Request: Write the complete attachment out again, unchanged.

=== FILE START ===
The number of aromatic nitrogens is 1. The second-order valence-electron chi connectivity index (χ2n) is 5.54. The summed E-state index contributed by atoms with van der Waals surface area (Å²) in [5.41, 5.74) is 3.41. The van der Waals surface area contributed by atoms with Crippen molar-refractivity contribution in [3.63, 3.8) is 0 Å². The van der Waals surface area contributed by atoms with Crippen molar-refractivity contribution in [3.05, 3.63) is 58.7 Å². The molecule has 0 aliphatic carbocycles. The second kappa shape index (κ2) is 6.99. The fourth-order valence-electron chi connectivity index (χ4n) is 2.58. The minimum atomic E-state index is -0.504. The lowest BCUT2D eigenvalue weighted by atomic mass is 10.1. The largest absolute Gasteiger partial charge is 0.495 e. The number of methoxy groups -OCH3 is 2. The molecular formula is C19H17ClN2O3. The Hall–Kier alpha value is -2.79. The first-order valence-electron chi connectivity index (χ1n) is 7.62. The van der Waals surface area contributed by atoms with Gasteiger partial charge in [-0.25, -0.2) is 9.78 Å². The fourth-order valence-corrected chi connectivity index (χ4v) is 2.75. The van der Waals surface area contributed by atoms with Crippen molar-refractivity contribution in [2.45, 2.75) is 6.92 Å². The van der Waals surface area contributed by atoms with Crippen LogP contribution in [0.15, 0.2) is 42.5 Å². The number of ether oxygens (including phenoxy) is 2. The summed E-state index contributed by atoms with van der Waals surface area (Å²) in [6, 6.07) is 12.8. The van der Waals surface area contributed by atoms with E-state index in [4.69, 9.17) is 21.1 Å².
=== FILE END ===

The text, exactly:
The number of aromatic nitrogens is 1. The second-order valence-electron chi connectivity index (χ2n) is 5.54. The summed E-state index contributed by atoms with van der Waals surface area (Å²) in [5.41, 5.74) is 3.41. The van der Waals surface area contributed by atoms with Crippen molar-refractivity contribution in [3.63, 3.8) is 0 Å². The van der Waals surface area contributed by atoms with Crippen molar-refractivity contribution in [3.05, 3.63) is 58.7 Å². The molecule has 0 aliphatic carbocycles. The second kappa shape index (κ2) is 6.99. The fourth-order valence-electron chi connectivity index (χ4n) is 2.58. The minimum atomic E-state index is -0.504. The lowest BCUT2D eigenvalue weighted by atomic mass is 10.1. The largest absolute Gasteiger partial charge is 0.495 e. The number of methoxy groups -OCH3 is 2. The molecular formula is C19H17ClN2O3. The Hall–Kier alpha value is -2.79. The first-order valence-electron chi connectivity index (χ1n) is 7.62. The van der Waals surface area contributed by atoms with Gasteiger partial charge in [-0.25, -0.2) is 9.78 Å². The fourth-order valence-corrected chi connectivity index (χ4v) is 2.75. The van der Waals surface area contributed by atoms with Crippen molar-refractivity contribution in [2.45, 2.75) is 6.92 Å². The van der Waals surface area contributed by atoms with Crippen LogP contribution in [0.15, 0.2) is 42.5 Å². The number of ether oxygens (including phenoxy) is 2. The summed E-state index contributed by atoms with van der Waals surface area (Å²) in [6, 6.07) is 12.8. The van der Waals surface area contributed by atoms with E-state index in [4.69, 9.17) is 21.1 Å².